The SpotOn Quantum PAR Meter Displays PAR in umols/ms.
How Lumens Compare to PAR.
Lumens are for humans and PAR is for plants. The two don't have much to do with one another.
Lumen is a measurement of human eyes ability to perceive the brightness emitted by any light source, and its measured in foot candles or LUX.
By contrast, PAR (photosynthetic active radiation) is light energy measured in quantum photon flux which plants "see" to photosynthesize.
Because PAR is a quantum measurement and it cannot be easily converted to LUX. Different color wavelengths of light travel at very slightly different speeds, so a complex quantum equation is applied to each wavelength to provide us with PAR.
PAR is the total amount of energy in 400-700nm wavelengths of energy emitted by the sun, which is associated with optimal plant photosynthesis.
LUX is the total brightness of a light source, which is associated with what our eyes perceive. They are each their own interpretation of the photons of light. One for plants and one for us. The higher the LUX level the brighter the light source is to our eyes.
PAR is the spectrum that plants absorb or perceive. The higher the PAR the more intense the light source is for the plants.
Can LUX meters be used to measure PAR? The short answer is no. They can be used for an approximate measurement of full-spectrum white light and a simple equation can be applied to give you a general comparison to PAR. However lights that contain more blue energy or more red energy will throw off this calculation significantly.
See the SpotOn Quantum PAR meter
PAR is measured with a specialized quantum sensor. Companies like Everfine, Licor, Apogee Instruments and Innoquest SpotOn all produce high quality quantum PAR meters and sensors.
These sensors display PAR in PPFD or photosynthetic photon flux density. When you hear that someone grows at 1000 umols/ms this means their PAR level is 1000 PPFD.
PAR levels change over distance from artificial sunlight being measured. If you increase the distance from the light fixture, PPFD will drop dramatically and exponentially. This is because an artificial light source produces a limited amount of photons as compared to the sun. PAR typically drops by 50% for every 12" of distance away from an artificial light source. And there is no standard that grow light makers use to measure PAR.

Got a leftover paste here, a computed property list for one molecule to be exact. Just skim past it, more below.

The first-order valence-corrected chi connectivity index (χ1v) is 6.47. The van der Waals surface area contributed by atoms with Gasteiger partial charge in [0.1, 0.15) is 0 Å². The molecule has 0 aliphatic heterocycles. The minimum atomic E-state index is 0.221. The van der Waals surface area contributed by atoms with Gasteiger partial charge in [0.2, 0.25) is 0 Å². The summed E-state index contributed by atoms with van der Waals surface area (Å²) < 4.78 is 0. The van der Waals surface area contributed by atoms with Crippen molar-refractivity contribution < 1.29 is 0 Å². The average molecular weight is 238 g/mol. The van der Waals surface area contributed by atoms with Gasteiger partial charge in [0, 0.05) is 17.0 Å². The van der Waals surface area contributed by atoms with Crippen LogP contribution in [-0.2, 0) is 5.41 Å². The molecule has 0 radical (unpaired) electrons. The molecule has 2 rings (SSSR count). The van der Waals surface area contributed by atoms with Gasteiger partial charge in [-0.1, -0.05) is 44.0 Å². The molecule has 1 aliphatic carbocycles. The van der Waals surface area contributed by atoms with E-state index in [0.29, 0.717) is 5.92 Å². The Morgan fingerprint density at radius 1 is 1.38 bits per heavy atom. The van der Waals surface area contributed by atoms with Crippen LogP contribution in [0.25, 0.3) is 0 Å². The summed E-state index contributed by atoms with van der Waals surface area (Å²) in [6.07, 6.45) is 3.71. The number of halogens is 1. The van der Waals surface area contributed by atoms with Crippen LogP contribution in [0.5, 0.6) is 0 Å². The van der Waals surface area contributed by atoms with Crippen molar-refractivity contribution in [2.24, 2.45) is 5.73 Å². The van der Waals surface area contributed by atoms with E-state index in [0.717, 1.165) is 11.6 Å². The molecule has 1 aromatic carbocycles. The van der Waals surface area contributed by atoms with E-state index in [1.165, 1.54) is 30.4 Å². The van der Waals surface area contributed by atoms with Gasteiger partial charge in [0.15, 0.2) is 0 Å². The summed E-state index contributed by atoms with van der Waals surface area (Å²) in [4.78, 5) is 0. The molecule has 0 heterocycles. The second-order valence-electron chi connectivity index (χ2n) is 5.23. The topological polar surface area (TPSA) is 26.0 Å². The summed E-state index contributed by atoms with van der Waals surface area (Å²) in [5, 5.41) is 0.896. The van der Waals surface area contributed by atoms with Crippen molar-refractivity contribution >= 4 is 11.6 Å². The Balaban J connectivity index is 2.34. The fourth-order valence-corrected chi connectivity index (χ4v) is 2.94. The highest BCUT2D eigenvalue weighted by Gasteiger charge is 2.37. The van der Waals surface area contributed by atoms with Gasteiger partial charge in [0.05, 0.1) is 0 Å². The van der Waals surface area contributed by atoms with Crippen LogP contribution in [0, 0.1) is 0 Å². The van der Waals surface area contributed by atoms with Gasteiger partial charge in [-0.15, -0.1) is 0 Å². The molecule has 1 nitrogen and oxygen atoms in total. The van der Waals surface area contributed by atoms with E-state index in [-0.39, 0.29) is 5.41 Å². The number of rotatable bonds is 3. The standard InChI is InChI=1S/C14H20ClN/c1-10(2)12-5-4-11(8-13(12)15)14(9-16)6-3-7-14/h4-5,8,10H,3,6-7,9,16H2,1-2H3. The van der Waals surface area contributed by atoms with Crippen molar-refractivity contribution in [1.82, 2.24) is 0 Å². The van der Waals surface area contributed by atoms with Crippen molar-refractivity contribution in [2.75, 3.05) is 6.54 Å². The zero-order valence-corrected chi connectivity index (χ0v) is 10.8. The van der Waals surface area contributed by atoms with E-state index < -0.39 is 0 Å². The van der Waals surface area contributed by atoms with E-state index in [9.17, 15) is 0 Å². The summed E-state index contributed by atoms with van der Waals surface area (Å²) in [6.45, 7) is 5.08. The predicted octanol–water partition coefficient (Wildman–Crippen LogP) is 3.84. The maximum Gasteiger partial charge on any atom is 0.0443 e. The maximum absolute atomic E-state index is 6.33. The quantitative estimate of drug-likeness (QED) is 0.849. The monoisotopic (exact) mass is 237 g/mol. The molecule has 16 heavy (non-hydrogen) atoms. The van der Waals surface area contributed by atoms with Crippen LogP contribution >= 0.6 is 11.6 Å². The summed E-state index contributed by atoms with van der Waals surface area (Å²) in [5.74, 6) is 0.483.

There is a standard used in lighting laboratory measurements called PPF (photosynthetic photon flux ) which is the total amount of photosynthetic energy a light outputs. But this measurement does not accurately predict PAR levels at the distance where your plants are from the grow light. This is because of the size of the light and how close all the diodes are to one-another. A 600 watt grow light that is 4’ x 4’ in size as compared to a 600 watt grow light that us 5’ long by 6” wide will have very different PAR measurements over different distances from the light, but could have the same rated PPF output.
Plants in the flowering stage of growth do best between 800-1000 PPFD, and can be succesful up to 1500 PPFD depending on the grow environment and available CO2 levels. If supplemental C02 is added to the grow area plants can tolerate higher levels of PAR. Veg plants on the other hand prefer light levels between 250-400 PPFD. And clones and baby seedlings can't tolerate much more than 100 PPFD.
An additional consideration in lighting layout for grow is what is called crossover. This is the area between two light sources where the light from each source crosses over. These are the photons that shoot at an angle and are still beneficial to the plants. Crossover is an important consideration and can significantly improve PPFD levels. Lighting layout that considers the distance between fixtures based on the amount of PPFD each light can produce allows light loss to be recaptured creating less wasted photons and more beneficial light for your plants.
There are many different types of grow lights in the market today. Some are better than others at distributing energy evenly.
As always, any questions you have about this or any other blog you see here, please contact us at firstname.lastname@example.org and we are happy to help you!